by Mike Odiegwu

 


There was anger among some politicians in Bayelsa State after the state Governor, Mr. Seriake Dickson, cancelled government’s involvement in the annual celebration of Ijaw nationalist, Isaac Adaka Boro, abroad.

Seriake-Dickson

Bayelsa State Governor, Mr. Seriake Dickson | credits: File copy

The  administration of  former Governor Timipre Sylva had spent huge amounts annually to sponsor government officials, friends and relations to the United States and the United Kingdom to celebrate Boro Day.

The day, which is usually celebrated on May 16, is set aside to remember Boro who began the struggle for the emancipation of the Ijaw nation and died while fighting for the unity of Nigeria in the civil war.

But our correspondent gathered that instead of imbibing the virtues of self-sacrifice of Boro, leaders in the state used the occasion to fritter the resources of the state by embarking on expensive journeys abroad under the guise of celebrating the Ijaw chieftain.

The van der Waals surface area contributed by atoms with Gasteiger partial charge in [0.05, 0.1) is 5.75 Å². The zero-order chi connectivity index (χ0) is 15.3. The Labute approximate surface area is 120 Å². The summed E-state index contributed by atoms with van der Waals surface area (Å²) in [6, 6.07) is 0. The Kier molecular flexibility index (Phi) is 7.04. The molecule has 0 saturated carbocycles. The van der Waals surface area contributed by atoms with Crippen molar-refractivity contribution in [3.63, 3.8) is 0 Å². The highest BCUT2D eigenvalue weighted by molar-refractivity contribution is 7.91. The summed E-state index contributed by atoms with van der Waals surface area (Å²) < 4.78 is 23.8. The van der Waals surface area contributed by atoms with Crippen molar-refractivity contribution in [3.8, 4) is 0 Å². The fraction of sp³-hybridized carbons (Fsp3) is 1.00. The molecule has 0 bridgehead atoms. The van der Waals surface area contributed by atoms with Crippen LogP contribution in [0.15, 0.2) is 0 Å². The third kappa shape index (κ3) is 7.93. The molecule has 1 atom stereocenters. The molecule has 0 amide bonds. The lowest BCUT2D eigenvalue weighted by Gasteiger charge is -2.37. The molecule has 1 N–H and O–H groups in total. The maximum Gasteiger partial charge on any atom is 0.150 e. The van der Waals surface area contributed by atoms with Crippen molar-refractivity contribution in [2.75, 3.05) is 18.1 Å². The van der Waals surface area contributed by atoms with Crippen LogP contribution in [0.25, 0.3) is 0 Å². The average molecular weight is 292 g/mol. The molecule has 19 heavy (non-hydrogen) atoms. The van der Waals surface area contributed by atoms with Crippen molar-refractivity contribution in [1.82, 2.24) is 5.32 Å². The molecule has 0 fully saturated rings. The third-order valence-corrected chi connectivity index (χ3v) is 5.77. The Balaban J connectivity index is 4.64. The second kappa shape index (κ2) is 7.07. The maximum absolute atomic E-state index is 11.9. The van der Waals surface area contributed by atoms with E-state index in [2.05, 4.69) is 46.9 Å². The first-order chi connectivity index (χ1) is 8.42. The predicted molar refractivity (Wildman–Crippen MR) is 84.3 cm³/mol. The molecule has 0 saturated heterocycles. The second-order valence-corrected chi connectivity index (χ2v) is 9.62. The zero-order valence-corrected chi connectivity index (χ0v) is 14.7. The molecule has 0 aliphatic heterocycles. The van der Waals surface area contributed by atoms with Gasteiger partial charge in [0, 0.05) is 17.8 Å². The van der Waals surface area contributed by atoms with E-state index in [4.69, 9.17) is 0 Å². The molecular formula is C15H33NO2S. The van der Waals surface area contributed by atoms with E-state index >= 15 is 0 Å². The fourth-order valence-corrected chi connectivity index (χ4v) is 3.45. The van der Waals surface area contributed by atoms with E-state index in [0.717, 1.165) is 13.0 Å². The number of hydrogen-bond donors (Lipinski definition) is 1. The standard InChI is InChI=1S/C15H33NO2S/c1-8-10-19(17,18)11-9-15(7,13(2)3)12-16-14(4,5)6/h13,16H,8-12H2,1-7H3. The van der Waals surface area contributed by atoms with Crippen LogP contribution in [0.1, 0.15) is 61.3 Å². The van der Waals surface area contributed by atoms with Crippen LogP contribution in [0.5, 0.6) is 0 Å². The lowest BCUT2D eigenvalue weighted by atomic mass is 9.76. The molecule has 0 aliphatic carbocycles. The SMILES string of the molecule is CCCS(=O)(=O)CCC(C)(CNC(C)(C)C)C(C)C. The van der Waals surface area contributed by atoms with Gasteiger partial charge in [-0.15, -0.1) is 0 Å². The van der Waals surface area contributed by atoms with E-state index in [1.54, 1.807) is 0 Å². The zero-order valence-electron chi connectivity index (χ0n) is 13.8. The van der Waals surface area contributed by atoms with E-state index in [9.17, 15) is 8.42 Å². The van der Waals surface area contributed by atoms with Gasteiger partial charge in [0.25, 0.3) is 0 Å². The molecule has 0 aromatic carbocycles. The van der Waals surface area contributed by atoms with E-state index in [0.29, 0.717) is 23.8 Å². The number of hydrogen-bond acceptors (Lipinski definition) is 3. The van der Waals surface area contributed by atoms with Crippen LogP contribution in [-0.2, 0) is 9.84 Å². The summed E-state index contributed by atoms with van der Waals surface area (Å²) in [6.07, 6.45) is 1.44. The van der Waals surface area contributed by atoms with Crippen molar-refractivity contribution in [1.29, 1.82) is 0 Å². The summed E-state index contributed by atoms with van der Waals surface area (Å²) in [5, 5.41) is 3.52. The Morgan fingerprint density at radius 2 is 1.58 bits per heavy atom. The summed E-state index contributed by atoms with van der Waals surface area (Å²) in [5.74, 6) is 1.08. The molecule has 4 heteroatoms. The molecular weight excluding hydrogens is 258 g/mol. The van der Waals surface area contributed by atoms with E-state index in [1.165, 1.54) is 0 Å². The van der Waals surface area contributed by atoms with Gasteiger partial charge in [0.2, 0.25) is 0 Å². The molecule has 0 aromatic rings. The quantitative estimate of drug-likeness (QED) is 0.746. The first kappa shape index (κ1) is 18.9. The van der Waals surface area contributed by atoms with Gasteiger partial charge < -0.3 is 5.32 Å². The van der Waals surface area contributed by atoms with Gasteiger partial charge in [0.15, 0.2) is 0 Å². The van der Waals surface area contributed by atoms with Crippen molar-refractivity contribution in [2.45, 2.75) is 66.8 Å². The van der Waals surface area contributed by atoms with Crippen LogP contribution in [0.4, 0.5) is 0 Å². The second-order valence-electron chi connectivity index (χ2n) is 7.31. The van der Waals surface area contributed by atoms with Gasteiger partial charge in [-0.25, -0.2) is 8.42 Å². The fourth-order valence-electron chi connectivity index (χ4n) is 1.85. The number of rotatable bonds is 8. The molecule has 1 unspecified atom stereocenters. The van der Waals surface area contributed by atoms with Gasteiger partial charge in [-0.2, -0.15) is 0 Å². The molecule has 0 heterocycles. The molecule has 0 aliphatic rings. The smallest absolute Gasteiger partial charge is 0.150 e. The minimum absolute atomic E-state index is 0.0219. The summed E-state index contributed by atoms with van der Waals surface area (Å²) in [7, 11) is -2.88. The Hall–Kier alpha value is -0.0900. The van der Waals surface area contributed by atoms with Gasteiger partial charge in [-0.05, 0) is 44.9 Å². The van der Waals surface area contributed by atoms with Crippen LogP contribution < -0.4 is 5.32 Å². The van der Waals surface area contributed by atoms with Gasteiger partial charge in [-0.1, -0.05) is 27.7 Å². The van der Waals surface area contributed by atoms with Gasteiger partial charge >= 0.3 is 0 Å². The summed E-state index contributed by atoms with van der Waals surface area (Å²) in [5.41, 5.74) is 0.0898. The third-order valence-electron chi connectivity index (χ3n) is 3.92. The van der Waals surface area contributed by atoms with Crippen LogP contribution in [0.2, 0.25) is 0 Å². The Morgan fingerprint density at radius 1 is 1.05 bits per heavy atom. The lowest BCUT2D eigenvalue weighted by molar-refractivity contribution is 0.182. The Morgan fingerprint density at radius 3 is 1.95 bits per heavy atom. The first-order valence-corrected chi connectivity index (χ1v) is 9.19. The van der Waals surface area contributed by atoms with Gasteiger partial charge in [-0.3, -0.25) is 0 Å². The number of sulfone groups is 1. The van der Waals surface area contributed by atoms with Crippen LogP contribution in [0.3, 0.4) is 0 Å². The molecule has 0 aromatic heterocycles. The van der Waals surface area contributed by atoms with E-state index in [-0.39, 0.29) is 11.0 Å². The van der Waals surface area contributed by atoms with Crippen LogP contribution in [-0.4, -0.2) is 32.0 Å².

Further investigations showed that the celebrations had not translated into economic and developmental benefits for the people of Kaima in Kolokuma/Opokuma Local Government Area where Boro was born.

The Kaima people, our correspondent gathered, lacked basic amenities such as good roads, potable water and hospitals.

But Dickson’s decision to localise the celebration which was for the first time held in the Kaiama area of the state infuriated some politicians.

Although the people of Kaiama and some stakeholders applauded the resolve of the governor, some local government chairmen and few elders in the state were not happy with the governor.

Dickson, however, defended his decision, saying it was part of the government’s desire to end all the jamborees and free funds for development.

He said, “From now on, there will be no more Boro Day celebration outside the shores of this country. I don’t think that it is very popular for political leaders to say but that is what my administration entails. The Boro Day will henceforth be celebrated in Kaiama and in the state.”

 

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